• Put down the rolling pin! Simply stretch out your dough with your hands. And always leave it a little thicker than you think you should.

• For scones that have that perfect layered affect, which you can pull apart into perfect top/bottom halves, without the need to cut them; flatten out your dough to about 1cm, before folding it onto itself (like a book), then flatten the layers together to about 2cm thickness.

• When you cut your scones from the dough DO NOT twist your cookie cutter. This will twist the edges of the dough and prevent them from rising as well. And by doing so, you will make Granny want to cry.

• Always leave your scones to rest before baking. This lets the gluten in the flour rest. 10 minutes is ideal but if you can do longer, even better.

• A beaten egg gives the best colour to scones when brushed on top but milk is my personal preference. Just be careful that you don’t let it run down the sides of your scones or it could effect the rise. Oh, and do this before adding your cheese!

Cheese Scones

The best ever cheese scone recipe you have ever tried.
5 from 1 vote
Course: Snack
Cuisine: British, Scottish
Prep Time: 20 minutes
Cook Time: 10 minutes
Servings: 10 scones



  • Pre-heat your oven to 220°c (200°c for fan assisted oven or Gas Mark 7). Grease two baking sheets with a little excess margarine/butter and set aside.
  • Sift the flour, salt, baking powder and cayenne pepper into a large bowl, holding the sift up to allow some air into them. Gently stir in the sugar.
  • Using the tips of your fingers, rub in the margarine/butter to the dry ingredients, again lifting as you do to allow air in. Continue until you have a sandy consistency.
  • Keep aside a small amount of the cheese (for topping your scones) and stir through the rest of cheese, before creating a well in the centre of your ingredients.
  • Whisk the milk and crème fraiche together before pouring into the well. Using your hands, gently bring the ingredients together to form a soft, slightly sticky dough.
  • Turn out onto a floured work surface and gently knead together, before stretching the dough to about 1cm thickness. Fold the dough over itself (like a book) so you have two layers, and gently press together until your dough is about 2cm thick.
  • Using a cookie cutter of your choice, cut your scones out and place them onto your pre-greased baking sheets. The smaller your cutter the more scones you will get. Reform and stretch the dough as required to use all of the dough.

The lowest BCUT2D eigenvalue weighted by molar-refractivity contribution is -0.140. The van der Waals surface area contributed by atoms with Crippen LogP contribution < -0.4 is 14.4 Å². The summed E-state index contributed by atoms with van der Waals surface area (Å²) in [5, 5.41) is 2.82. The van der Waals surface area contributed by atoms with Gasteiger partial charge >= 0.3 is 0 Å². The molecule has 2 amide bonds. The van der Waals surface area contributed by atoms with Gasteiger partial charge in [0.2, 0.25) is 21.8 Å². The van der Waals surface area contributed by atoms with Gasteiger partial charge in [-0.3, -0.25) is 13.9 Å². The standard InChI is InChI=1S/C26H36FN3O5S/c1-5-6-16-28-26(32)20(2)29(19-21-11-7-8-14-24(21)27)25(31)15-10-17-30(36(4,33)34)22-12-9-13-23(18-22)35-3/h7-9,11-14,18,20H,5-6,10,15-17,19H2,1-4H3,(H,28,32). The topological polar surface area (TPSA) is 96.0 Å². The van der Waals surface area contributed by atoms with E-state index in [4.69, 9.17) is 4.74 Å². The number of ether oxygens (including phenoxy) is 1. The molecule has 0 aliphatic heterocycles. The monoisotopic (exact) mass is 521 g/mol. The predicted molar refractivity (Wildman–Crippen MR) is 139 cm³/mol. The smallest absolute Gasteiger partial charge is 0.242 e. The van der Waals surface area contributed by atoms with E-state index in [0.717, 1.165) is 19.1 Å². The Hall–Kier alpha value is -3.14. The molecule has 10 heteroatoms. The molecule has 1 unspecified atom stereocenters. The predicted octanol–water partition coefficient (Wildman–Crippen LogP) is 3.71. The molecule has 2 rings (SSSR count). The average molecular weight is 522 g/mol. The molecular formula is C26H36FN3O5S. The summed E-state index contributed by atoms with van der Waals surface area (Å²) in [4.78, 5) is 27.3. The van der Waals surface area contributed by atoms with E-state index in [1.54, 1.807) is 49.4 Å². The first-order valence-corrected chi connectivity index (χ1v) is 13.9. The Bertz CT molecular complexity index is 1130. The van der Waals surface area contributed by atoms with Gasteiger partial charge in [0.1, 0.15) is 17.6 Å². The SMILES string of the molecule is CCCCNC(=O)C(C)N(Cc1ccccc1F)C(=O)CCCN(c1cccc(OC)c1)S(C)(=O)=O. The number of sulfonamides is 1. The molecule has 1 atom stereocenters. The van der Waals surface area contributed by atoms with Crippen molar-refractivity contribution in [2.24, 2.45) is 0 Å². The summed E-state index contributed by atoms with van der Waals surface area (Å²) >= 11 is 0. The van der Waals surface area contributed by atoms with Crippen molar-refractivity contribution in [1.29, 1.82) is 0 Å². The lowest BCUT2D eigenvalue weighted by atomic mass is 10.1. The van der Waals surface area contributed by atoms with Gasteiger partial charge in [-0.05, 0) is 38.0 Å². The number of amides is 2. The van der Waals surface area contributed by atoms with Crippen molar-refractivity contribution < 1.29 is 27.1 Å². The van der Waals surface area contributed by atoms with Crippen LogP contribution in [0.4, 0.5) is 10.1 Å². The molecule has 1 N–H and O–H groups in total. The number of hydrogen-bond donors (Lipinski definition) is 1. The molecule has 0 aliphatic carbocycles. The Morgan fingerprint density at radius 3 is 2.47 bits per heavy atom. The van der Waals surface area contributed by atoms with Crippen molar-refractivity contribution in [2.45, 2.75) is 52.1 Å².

• Leave your scones to rest on the tray for about 10 minutes before brushing the tops with some extra milk and topping with the leftover cheese.
  • Bake in your pre-heated oven for 10 minutes. If you are making smaller scones, keep a close eye on them as you may need to reduce the baking time to suit.
  • Once cool enough to touch, transfer to a wire rack to cool completely or enjoy whilst still warm.
Tried this recipe?Tag @bakingwithgranny or use the hashtag #bakingwithgranny!

Free-from & Vegan

Dairy-free: Simply use a dairy-free milk, crème fraiche, margarine and vegan cheese for a dairy-free scone.

Nut-free: There are no nuts used in this scone recipe but, as always, be sure to double check your individual ingredients allergens list.

Vegan: As there is no egg in this scone recipe, simply follow the dairy-free tips above. The scones pictured are actually vegan, made with dairy-free margarine & crème fraiche, soya milk and vegan cheese.

Gluten-free: Gluten-free is not my forte and this unfortunately isn’t a recipe you can simply sub-out the flour for a gluten-free alternative. However, Becky Excell has a great Gluten-free Scone recipe.

5 Responses

  1. As I can’t get creme fraiche here out of all the suggested alternatives, which is the best one to use. Could I also add grated onion and if yes how much would you suggest. Thanks

    1. Hi
      Although I haven’t made these scones yet, but I suggest you try kefir, or full-fat milk with a touch of lemon squeezed in.

      You’re looking for something acidic which reacts with the baking powder/soda to create the rise..
      I make soda farls which is flour, baking soda, buttermilk and a pinch of salt. It’s difficult to find buttermilk, so I use full-fat milk with lemon squeezed and it rises beautifully.

  2. 5 stars
    Looks a fab recipe- hope to make it over Bank Holiday.
    Would like to use buttermilk instead of creme fraiche- how much would I need for this recipe?

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Hi! I'm Amy

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Hello, I’m Amy, the voice-behind and creator-of Baking with Granny.